We used some colorful props to make the color inversion noticeable. Figures 3 and 4 below show a snapshot of the video feed before and after the color inversion.
Snapshot before color inversion.
Snapshot after color inversion.
As an extension of this project, you can vary the constant value of 255 added to the individual RGB components. This simply shifts the RGB components of the image, giving interesting visual effects on the same image. You can be more interactive by setting the constant block to a value of 1 and adding a slider gain block. Now when you run this on the Raspberry Pi, you can adjust the slider gain and see the color inversion update instantly on the video display.
This project can be used to demonstrate how easy it is for young makers to get up and running with their first Raspberry Pi project in a few hours.
In this example, we'll walk through the implementation of an algorithm that can detect the edges on an input image from a webcam. You can use the same hardware as the previous example, where you have a USB webcam connected to the Raspberry Pi.
Edge detection is a fundamental tool in image processing. It aims at identifying points in a digital image where the brightness changes sharply. These points are typically organized into a set of curved line segments termed edges. Given that the image intensity may be regarded as a two-variable function, edges may be detected by computing its slope's local maxima.
The slope of a two-variable function may be easily determined by computing the gradient magnitude of that function. The slope's local maxima coordinates correspond to the local peaks of the gradient magnitude. An approximate and deterministic way to find such local maxima is to find where the slope function exceeds a given threshold.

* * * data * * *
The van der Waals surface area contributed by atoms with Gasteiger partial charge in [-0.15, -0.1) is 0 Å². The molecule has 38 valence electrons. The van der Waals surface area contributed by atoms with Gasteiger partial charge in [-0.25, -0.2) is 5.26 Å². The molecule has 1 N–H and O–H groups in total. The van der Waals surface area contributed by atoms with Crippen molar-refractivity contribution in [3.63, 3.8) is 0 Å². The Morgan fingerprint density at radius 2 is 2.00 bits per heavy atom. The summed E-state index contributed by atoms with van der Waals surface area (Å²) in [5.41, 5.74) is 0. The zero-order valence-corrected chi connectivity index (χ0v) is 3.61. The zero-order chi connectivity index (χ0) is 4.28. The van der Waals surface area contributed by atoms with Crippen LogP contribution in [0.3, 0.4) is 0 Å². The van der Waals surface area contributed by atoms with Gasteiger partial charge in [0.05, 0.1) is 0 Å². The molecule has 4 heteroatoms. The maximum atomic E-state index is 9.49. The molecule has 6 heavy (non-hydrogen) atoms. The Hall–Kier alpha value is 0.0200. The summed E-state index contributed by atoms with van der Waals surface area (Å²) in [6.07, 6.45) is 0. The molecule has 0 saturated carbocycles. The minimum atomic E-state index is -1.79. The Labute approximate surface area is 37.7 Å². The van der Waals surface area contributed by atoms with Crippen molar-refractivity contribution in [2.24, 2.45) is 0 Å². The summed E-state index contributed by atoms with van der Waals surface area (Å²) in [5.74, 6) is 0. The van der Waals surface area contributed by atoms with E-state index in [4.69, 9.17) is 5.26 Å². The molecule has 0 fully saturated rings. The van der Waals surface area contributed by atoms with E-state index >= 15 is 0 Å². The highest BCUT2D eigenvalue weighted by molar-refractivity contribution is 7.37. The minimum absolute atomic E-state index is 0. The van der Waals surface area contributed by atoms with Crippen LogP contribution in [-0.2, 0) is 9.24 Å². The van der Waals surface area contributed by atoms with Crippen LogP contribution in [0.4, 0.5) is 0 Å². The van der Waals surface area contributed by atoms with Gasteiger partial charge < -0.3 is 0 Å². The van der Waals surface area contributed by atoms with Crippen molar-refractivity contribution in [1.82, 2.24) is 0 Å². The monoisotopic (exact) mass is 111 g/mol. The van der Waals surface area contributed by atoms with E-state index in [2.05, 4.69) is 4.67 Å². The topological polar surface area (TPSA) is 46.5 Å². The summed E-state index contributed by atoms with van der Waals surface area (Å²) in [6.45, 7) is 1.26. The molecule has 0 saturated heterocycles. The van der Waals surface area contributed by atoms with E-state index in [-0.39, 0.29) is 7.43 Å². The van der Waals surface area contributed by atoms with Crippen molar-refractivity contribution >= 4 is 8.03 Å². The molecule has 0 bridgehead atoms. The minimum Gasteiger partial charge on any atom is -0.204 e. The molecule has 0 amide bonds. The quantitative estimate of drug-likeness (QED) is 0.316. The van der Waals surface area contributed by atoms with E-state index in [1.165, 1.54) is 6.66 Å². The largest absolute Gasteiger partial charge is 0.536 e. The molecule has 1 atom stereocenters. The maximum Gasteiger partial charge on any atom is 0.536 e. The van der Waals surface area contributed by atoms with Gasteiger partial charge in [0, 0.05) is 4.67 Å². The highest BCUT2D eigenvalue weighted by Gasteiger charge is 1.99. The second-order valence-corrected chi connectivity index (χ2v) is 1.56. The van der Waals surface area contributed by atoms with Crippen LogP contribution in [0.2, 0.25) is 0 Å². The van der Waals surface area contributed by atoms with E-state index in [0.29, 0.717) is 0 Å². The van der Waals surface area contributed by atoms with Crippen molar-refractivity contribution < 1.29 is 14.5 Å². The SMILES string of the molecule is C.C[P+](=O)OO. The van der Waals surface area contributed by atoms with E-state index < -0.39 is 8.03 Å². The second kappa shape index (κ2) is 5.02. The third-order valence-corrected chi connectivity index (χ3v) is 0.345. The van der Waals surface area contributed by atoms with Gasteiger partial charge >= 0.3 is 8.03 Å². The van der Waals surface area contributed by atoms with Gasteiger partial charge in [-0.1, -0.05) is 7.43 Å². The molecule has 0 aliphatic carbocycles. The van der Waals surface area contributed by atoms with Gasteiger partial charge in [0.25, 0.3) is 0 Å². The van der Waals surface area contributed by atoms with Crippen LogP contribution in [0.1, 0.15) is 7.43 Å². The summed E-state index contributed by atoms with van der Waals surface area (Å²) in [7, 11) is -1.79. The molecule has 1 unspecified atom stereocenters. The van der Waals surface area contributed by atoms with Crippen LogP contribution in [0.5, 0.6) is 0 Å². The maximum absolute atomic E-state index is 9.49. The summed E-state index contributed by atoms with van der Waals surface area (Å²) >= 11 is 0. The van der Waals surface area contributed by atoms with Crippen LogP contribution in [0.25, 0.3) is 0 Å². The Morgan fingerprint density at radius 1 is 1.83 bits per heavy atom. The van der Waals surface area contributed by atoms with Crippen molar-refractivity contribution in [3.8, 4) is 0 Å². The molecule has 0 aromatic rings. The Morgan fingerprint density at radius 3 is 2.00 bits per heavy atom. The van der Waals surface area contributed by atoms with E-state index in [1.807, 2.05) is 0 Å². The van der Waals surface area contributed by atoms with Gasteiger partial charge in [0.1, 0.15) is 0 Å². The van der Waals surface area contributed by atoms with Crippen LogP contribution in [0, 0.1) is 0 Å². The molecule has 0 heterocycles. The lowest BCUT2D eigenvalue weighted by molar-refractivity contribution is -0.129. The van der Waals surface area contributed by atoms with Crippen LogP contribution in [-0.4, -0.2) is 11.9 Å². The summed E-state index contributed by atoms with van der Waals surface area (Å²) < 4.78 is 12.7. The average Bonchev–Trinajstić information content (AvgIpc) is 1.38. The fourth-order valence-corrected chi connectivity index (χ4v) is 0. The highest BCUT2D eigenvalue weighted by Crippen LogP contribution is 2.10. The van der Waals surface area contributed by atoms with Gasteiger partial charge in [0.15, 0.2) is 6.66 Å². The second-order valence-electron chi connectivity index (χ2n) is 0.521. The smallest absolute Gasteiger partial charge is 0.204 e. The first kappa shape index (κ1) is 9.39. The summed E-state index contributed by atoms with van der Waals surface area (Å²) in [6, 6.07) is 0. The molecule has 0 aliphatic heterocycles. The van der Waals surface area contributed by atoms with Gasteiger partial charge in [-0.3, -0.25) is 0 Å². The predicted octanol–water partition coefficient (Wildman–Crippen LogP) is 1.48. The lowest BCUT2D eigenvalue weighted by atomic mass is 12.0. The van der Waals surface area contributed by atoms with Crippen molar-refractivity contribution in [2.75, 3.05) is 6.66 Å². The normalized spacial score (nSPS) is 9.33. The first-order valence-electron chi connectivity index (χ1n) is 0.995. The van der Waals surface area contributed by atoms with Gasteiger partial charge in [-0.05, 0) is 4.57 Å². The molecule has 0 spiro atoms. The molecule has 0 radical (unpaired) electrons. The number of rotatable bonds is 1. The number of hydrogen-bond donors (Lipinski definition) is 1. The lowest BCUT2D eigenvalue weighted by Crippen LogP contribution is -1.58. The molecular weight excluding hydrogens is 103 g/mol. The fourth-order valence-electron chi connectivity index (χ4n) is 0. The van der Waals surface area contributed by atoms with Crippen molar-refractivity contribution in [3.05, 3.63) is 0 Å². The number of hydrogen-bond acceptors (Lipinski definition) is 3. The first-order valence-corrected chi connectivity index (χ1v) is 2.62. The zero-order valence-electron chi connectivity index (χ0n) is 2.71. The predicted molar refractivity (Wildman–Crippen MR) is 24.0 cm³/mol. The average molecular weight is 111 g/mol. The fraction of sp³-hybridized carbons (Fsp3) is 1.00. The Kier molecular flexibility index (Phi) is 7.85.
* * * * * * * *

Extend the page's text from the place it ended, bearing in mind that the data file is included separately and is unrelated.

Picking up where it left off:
Let's look at the top-level model shown in Figure 5. The Video Capture library block from Simulink generates three signals to represent color image data for each pixel. Y is the luma component (essentially a grayscale signal). Cb is the blue-difference chroma component, and Cr is the red-difference chroma component.
Simulink model with edge detection algorithm.
The grayscale image data is used as an input to the edge detection algorithm. The threshold block has a slider interface that allows you to tune the threshold while the algorithm is running on your Raspberry Pi.
Image processing projects are an attractive way of introducing hardware programming to young makers, especially because you can see the results immediately. The potentially steep learning curve associated with new programming languages is considerably reduced with graphical modeling tools such as Simulink. Not only does the combination of Raspberry Pi and Simulink enable users to get up and running quickly, but it also provides an easy way to interact and explore the image processing algorithm in Simulink while it's running on the Pi. Additionally, this combination is a great example of project-based learning, a current trend in using hands-on projects to reinforce conceptual learning.
Websites such as MakerZone, element14, Adafruit, and others are helping aspiring makers bring their projects to life, encouraging them to continue investing time, effort, and energy in engineering and science.